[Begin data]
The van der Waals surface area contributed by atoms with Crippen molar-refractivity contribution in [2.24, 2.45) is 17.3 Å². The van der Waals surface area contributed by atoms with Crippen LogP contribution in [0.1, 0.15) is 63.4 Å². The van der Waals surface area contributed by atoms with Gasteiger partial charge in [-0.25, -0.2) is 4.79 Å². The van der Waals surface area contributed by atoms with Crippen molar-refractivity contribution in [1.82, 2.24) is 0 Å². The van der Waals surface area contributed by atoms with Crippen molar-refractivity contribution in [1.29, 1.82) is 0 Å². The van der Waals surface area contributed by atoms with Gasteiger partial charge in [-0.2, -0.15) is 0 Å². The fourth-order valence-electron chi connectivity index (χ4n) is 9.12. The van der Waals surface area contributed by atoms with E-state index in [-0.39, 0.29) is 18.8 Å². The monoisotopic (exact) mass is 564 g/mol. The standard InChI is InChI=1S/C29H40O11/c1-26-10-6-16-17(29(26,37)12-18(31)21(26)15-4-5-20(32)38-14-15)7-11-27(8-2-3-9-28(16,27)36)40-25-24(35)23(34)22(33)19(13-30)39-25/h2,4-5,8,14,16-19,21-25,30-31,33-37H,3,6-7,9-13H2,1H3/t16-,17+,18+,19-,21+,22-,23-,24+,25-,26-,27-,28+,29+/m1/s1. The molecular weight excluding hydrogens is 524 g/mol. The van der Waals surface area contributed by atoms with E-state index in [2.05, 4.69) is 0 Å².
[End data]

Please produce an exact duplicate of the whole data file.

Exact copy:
The van der Waals surface area contributed by atoms with Crippen molar-refractivity contribution in [2.24, 2.45) is 17.3 Å². The van der Waals surface area contributed by atoms with Crippen LogP contribution in [0.1, 0.15) is 63.4 Å². The van der Waals surface area contributed by atoms with Gasteiger partial charge in [-0.25, -0.2) is 4.79 Å². The van der Waals surface area contributed by atoms with Crippen molar-refractivity contribution in [1.82, 2.24) is 0 Å². The van der Waals surface area contributed by atoms with Crippen molar-refractivity contribution in [1.29, 1.82) is 0 Å². The van der Waals surface area contributed by atoms with Gasteiger partial charge in [-0.2, -0.15) is 0 Å². The fourth-order valence-electron chi connectivity index (χ4n) is 9.12. The van der Waals surface area contributed by atoms with E-state index in [-0.39, 0.29) is 18.8 Å². The monoisotopic (exact) mass is 564 g/mol. The standard InChI is InChI=1S/C29H40O11/c1-26-10-6-16-17(29(26,37)12-18(31)21(26)15-4-5-20(32)38-14-15)7-11-27(8-2-3-9-28(16,27)36)40-25-24(35)23(34)22(33)19(13-30)39-25/h2,4-5,8,14,16-19,21-25,30-31,33-37H,3,6-7,9-13H2,1H3/t16-,17+,18+,19-,21+,22-,23-,24+,25-,26-,27-,28+,29+/m1/s1. The molecular weight excluding hydrogens is 524 g/mol. The van der Waals surface area contributed by atoms with E-state index in [2.05, 4.69) is 0 Å².